How Sherrie Myers Made Lansing Love Her Baseball Team
Excerpts from Women Entrepreneurs Only: 12 Women Entrepreneurs Tell the Stories of Their Success
On a blustery Tuesday evening in December, 1994, a couple in their late
30s sat at a secluded table in an Italian restaurant in Evanston, Ill.
They had a problem. All their money was tied up in a Class A baseball team
that had languished in Waterloo, Iowa, was limping along in Springfield,
Ill., and was going to move -- with bright prospects -- to Lansing, Mich.
The husband, Tom Dickson, wasn't ready to leave his high-paying advertising
job to handle the Lansing startup. He needed someone to run it.
The year ahead, 1995, would be both phase-out time in Springfield and
startup time in Lansing in preparation for the 1996 season. Tom's wife,
Sherrie Myers, who had plenty of experience with the business of launching
magazines, remembers thinking: "I'm a startup person with a successful
track record. I happen to have a break between startups. I can do this."
Tom didn't think of Sherrie -- because she had no previous interest in
baseball and already had, at the age of 36, a successful career -- until
she spoke up: "What about me? I think this is the right time and place
They had invested in the minor league team to fulfill Tom's dream to
own a baseball team. Sherrie understood his hesitation about surrendering
the reins to her, but she was also confident of her skills as an entrepreneur:
After he said, "Maybe you're right," he asked how it would work.
Then I described what I would do to get the startup going. I would finish
writing the business plan and write up the operations plan. I'd do the
initial hiring, organize the retail setup, do all the sales planning, and
train the people. I figured that I'd be out by July. We agreed that when
we started to make money, I would be paid a consulting fee; I wasn't volunteering
my time. So from February, 1995 on, I spent 80% of my time in Lansing.
But by July, there was no way I could pull out. Things got bigger than
we had ever expected.
What emerged is arguably the most successful minor-league team in baseball
history. The Lansing Lugnuts set the all-time minor league record for first-year
Class A attendance by drawing 538,326 fans in 1996 to newly built Oldsmobile
Park (the number has stayed above 500,000 since then.) Among all 156 U.S.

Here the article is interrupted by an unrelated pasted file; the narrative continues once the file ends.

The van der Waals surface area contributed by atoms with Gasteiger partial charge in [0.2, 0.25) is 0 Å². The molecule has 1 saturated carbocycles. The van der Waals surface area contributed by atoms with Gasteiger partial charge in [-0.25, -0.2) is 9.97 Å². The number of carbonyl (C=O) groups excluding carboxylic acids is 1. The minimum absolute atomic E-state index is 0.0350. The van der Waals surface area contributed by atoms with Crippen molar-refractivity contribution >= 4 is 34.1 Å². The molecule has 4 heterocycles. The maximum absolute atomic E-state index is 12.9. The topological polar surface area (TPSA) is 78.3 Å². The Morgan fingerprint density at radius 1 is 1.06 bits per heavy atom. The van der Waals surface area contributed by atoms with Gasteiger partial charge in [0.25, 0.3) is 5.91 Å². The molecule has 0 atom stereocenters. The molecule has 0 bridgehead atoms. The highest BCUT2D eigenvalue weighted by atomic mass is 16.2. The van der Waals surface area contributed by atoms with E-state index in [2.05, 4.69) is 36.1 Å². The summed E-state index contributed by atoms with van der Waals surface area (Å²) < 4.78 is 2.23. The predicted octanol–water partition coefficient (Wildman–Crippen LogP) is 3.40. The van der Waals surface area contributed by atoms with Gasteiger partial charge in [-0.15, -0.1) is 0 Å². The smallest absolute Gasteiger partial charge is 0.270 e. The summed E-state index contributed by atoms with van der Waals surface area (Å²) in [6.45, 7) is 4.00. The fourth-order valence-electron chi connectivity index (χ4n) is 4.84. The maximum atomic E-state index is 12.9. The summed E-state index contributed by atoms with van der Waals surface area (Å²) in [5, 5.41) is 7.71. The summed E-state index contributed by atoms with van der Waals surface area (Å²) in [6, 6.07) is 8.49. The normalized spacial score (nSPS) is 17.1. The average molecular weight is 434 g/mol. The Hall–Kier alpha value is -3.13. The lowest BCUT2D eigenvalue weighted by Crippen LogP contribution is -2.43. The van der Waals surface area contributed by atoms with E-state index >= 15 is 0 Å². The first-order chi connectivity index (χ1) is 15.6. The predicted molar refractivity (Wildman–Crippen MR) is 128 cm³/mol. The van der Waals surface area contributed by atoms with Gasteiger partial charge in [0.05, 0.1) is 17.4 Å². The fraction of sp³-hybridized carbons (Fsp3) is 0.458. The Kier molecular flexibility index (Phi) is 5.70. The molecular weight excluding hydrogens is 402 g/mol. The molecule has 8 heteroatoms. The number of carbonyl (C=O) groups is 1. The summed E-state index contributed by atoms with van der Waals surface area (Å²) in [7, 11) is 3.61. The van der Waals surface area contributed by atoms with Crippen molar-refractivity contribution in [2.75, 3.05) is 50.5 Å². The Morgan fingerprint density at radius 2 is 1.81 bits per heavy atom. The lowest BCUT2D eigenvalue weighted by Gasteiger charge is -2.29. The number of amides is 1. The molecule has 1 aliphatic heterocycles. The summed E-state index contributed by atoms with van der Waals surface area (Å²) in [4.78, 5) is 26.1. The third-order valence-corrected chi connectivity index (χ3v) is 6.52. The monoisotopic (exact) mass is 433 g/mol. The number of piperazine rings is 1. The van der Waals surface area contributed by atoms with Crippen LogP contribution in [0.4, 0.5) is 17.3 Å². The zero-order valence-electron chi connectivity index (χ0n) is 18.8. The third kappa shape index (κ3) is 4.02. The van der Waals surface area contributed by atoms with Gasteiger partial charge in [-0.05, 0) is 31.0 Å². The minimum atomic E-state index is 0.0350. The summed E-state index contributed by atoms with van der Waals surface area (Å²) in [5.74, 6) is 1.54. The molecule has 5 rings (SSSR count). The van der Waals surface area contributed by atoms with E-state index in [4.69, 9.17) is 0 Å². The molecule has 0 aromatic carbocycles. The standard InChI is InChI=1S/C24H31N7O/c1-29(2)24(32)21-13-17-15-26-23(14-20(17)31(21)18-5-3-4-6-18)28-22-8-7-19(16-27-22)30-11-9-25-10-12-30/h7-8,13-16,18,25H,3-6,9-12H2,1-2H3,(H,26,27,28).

minor league teams, only three had higher attendance in 1996. Revenues
from 1997 sales of team merchandise ranked No. 1 in all of minor league
baseball, even outselling several major-league teams.
Tom took a six-month leave of absence in February, 1996, to help get
the Lansing operation rolling. He was supposed to return to his high-powered
job. His six-figure salary was their safety net. If he quit, they would
become all-or-nothing entrepreneurs. He quit.
Sherrie's and Tom's road to Lansing was no joyride. They had spent a
year networking in the self-centered world of minor-league baseball, learning
its inbred ways, making contracts, and looking for a franchise to buy.
It's very confusing the way it works in the minor leagues. The owners
of a minor league franchise own the operation, the business, if you will.
The contract is with a major league team that has the right to recruit,
pick and train players and send them to us to play. The major league team
pays the players and decides who comes down to us and who goes up to the
majors. We have nothing to do with that. We sell the seats, open the gates,
service the fans. We also pay for the uniforms and bats and balls and for
travel. But we don't have anything to do with the actual baseball side
of the operation.
As a team owner, you market entertainment. We're a single A team,
which is not what you call a very refined level of play. The pitcher could
be fantastic one night and, the next time, unable to find the plate. That's
one reason you can't market around players, not to mention that the major
league team could decide a player is gone, and he's history in 24 hours.
When Tom learned that the Waterloo Diamonds were for sale, the team
drew only 500 fans on a good day, was losing $100,000 a year, and was playing
in a run-down stadium. Despite the team's anemic condition, the lure of
owning a baseball team had attracted nine groups of potential investors
when Dickson rushed in with an offer to buy.
Sherrie and Tom used their own money to make the downpayment (which
they risked forfeiting) and were ready to put all the money they had into
the purchase. The couple talked to everyone in their baseball network in
search of prospects to put on their money list of investors. Nothing was
easy. The financing wasn't nailed down completely until the day the deal
closed. Then, six weeks before opening day in 1994, Waterloo's city fathers